My bike fit tale
I was out this morning on the road bike and dropped into a local-ish bike shop to ask about booking a bike fit. It was mid-ride and more of an enquiry really but I’d had a twinge in my right knee for a couple of days now and thought why not.
I built my own bike as I do all of them and fit myself by feel and by eye really. I’ve seen all the videos out there and read all the articles but I’ve never hung a plumb line off my knee, I just go by how it feels, keeping the rules in mind.
Back to the shop.
To cut a long question short, is it normal* for a full bike fit to last no more than 10 minutes and to be conducted by a bloke crouched at your side holding onto your seat post whilst you wobble side to side; not once stepping back to look at you, not once asking you if there were any injuries or specific discomforts etc, not once watching you pedal. Oh yeah, and no cleat adjustment, no saddle adjustment in any direction, no hood adjustment or bars etc…
You get the idea.
By normal I mean right, proper, the done thing.
It cost £25. Did I get what I pay for or should it have been more thorough?
The shop in question is the hub for a big local club. It’s not a tiny little family leisure type place if you know what I mean.
CheersPosted 4 years agomeehajaMember
never had a bike fit, per se, but before buying my road bike the shop made me try three different sizes, adjusted the seat, made me bring my pedals and shoes and messed with my cleats. I was also told to work on my posture and to not grip the bars so tight. based on my big hands little fingers they moved the brakes in a bit and put thicker tape on the bars…. that was just part of buying a £2k bike but I’d expect similar from a proper bike fitPosted 4 years agobohngyMember
years ago I had a bike fit done in Canterbury. They had some sort of dedicated franken-bike with all sorts of adjustable stem (both height and rise) seatpost cranks. They took measurements and got the right fit with the stationary bike, then put my mtb on the turbo trainer and tried to replicate them.
…aside from them telling me that my giant anthem was too small for me, I couldn’t fault them.
they also look at my pedal stroke and re-aligned my cleats in my shoes.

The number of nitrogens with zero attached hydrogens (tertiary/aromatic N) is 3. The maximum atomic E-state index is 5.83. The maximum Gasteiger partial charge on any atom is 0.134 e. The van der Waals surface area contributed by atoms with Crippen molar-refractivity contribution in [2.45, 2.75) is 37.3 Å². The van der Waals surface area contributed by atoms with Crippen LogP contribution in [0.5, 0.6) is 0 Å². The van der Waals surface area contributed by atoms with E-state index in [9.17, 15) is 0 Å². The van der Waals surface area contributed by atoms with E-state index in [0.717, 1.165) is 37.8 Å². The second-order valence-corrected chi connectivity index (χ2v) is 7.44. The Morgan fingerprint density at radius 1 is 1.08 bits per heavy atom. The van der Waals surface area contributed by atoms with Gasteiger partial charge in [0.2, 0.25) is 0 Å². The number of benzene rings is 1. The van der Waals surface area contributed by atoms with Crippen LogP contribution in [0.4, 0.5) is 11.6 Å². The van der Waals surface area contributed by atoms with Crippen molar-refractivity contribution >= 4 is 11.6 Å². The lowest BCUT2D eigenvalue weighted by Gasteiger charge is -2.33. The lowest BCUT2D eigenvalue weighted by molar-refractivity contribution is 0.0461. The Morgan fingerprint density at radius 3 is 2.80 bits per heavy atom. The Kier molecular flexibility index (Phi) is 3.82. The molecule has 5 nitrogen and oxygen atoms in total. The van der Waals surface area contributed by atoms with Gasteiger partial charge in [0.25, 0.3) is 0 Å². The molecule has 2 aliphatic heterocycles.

… think it was about £50 but you got a copy of the exact dimensions needed for a good fit.
£25 for 10 minutes work seems extortionate! 😯Posted 4 years agocuriousyellowSubscriber
Sounds like you got the square root of fudge all. I’d ask for my money back, or at least an explanation of what he thought he was doing.
My BG Fit took about an hour and a quarter. I’d rather they didn’t waste my time to make me feel like I’d had my money’s worth. Most of the things that take time to change out, like bar, stem lengths, heights were already pretty spot on. It helps to have a good idea of what you’re trying to achieve before you book your fit though.
Changes that worked for me:
– Saddle height (mine was too high).
– Saddle position. Mine was too far behind. Not by much.
– Cleat position. Moved it further back I think.
Changes that didn’t:
– Fancy Spesh insoles using the thermal image thingy. The soles they gave me hurt like billy-oh. In all fairness, they did swap them out for free.
Things it fixed:
– Occasional knee pain.
– Hip discomfort.
– Back soreness.
Things it didn’t fix:
– Numb plums on extended climbs.
– Persistent saddle sore on my inner right thigh. I think I need a saddle with a narrower nose.
Thing(s) I changed later on:
– Stem. Shortened it to 90mm from the original 110mm. Bike feels a lot nicer now except on those very rare steep climbs we have in the Southeast. May change to a 100mm stem at some point. Can’t help feeling a lot of it is due to a loss of upper body strength due to riding a lot more for exercise because the bike felt nicer to be on.
I paid £100 for it as a special offer at their Kingston Concept Store. However, for the next bike I will probably use that guy trained by the Bike Whisperer. You can find him by searching the internet if you’re interested. I get the feeling that a more experienced bike fitter will be able to dial the fit in a lot better due to experience than a young lad who has been trained using a “by the numbers” approach, as that’s what the BG Fit feels like. No offence to Specialized. I thought the fit was a great thing, but it didn’t solve everything. They offer a follow up service, but I’m not sure if their recommendation to use a saddle with a cutout will sort out my testicular issues.Posted 4 years agotinribzMember
What’s the plumb line knee thingy then?
To see how far forward your knee is over the pedale spindle.
I’d a similar experience, all they did was raise the saddle when I said the front of my knee hurt, plus a few derisory comments about my unbranded Chinese frame. Result was pain at the back of the knee.
Get what you pay for like anything else.Posted 4 years ago
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